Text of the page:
Sarah Lennon takes a close look at what the new legislation really means in practical terms for people with an intellectual disability, helping them to determine their own lives and activities...
The Assisted-Decision Making Act is now the law and will come into effect later in 2016
This will change the way services have to do things
Up until now, a service-user might go to a doctor or the chemist with different staff member. Also, there may have been blocks to them signing leases or having their own bank accounts etc
With this law, service-users can name who they want to support them in areas of their life
It is a law that tries to help the service-users own preference and will be the guide to decisions in their lives
The Assisted-Decision Making Act is now the law of the land, so we have a bit of a wait until the law comes into force later this year – enabling us all some time to get our heads around the implications of the new law and how it will practically change all of our lives.
What is clear, is that it is going to mean huge legal, cultural and attitudinal changes for us all. There will be some help along the way, the new Decision Support Service will issue codes of practice once it has been established – handy guides along the way. In the meantime, we all need to familiarise ourselves with how the law could change how we need to do things from now on.
To illustrate this, let’s consider ‘Sarah’. Sarah is an imaginary woman, with an intellectual disability, living in an imaginary residential facility but facing many of the real decisions and experiencing the real types of roadblocks that individuals experience daily.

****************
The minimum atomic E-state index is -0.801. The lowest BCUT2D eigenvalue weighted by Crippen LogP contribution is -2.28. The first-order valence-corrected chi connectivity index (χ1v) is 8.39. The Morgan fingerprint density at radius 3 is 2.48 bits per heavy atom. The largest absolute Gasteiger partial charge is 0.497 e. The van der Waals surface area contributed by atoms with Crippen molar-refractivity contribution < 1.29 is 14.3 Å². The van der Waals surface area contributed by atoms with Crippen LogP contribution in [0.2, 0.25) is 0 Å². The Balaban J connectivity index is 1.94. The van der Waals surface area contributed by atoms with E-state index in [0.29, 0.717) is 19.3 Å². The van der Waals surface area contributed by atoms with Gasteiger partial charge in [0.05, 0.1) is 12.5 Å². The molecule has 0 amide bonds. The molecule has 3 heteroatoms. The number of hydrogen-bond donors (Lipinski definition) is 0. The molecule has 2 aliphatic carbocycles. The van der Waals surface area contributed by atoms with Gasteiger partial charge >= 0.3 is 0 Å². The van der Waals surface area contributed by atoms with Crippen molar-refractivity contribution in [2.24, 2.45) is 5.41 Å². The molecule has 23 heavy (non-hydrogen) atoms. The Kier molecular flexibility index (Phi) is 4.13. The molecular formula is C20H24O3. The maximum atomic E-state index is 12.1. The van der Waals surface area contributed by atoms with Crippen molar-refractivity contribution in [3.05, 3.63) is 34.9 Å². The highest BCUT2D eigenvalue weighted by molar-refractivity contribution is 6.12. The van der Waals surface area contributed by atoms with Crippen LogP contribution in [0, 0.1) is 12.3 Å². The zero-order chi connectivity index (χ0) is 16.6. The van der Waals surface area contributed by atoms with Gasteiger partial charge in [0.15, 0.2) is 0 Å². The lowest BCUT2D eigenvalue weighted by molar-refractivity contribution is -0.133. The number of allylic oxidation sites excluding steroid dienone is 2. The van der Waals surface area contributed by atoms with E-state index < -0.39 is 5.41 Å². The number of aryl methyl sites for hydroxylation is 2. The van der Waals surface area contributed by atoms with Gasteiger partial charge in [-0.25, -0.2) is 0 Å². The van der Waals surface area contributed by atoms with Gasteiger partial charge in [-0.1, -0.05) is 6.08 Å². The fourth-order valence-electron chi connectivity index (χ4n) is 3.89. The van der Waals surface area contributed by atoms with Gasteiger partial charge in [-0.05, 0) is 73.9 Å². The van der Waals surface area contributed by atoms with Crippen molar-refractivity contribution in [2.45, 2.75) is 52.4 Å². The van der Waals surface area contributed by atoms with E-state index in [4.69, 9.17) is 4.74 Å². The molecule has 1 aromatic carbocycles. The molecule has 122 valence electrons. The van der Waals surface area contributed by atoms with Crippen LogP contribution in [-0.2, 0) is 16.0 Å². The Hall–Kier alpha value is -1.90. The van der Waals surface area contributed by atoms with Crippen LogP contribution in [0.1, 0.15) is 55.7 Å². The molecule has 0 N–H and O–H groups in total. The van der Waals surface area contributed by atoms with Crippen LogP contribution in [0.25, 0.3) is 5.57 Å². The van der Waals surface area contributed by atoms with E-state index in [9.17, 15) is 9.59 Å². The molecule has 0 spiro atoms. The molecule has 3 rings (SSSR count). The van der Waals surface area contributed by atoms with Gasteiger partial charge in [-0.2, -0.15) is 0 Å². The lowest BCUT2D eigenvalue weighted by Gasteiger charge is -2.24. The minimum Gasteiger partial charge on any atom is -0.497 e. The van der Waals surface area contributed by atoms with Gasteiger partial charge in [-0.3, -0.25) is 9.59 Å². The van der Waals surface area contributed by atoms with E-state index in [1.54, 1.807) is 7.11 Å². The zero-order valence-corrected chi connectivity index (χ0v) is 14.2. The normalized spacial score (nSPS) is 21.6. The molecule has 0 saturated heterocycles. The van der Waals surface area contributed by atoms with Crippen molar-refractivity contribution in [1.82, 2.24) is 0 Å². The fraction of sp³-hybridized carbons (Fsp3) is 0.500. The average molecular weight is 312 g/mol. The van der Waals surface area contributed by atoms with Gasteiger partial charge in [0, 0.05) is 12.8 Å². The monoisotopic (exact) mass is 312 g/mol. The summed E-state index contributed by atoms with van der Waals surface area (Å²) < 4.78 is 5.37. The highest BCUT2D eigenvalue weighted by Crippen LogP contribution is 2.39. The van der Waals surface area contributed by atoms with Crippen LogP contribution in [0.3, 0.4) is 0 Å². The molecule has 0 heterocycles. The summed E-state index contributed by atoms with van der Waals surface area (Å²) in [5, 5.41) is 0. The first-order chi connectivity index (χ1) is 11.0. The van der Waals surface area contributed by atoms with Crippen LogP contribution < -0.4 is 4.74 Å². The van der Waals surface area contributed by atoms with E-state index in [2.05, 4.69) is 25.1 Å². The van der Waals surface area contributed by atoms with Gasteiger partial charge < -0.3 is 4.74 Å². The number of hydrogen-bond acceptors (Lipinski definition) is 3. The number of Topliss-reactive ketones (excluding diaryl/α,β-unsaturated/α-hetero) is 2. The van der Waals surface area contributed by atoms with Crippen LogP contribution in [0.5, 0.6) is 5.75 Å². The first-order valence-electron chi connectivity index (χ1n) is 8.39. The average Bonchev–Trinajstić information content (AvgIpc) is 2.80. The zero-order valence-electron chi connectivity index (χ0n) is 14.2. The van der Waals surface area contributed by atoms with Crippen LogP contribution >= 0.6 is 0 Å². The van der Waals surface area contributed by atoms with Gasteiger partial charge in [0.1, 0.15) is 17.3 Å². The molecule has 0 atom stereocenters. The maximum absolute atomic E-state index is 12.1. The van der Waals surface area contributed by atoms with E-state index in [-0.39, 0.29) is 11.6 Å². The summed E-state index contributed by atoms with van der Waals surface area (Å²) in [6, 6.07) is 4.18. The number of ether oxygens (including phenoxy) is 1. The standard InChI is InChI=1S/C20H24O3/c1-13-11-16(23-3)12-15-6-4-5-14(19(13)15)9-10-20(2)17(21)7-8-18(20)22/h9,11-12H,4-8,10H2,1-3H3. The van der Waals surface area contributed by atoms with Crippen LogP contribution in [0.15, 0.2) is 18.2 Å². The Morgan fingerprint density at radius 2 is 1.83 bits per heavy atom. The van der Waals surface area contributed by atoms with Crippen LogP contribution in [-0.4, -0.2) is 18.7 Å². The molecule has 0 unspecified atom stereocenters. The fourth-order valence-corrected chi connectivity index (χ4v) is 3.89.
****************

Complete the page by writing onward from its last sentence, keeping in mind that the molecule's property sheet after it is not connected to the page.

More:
Sarah has a chest infection and needs to attend the GP. The staff roster will often dictate who goes with Sarah to the doctor and who takes her prescription to have it filled. Sarah feels that the doctor spoke to the support staff and not to her and was not asked for her opinion or consent during the process. Sarah will be given her new medication at the designated time. Sarah is also unhappy that a different staff member goes with her to the doctor each time and would like some consistency in her support.
Sarah receives a weekly disability allowance, and the Department recently switched the payment from post office to bank account. The bank that Sarah uses insisted on her opening a joint-account with her mother as they did not believe that she had capacity to manage the account on her own. Sarah’s mother was reluctant to do this but the bank insisted. Sarah’s mother is worried that Sarah could become a Ward of Court if anything happened to her or the account would be frozen. Sarah manages her day-to-day finances but doesn’t have experience using the ATM.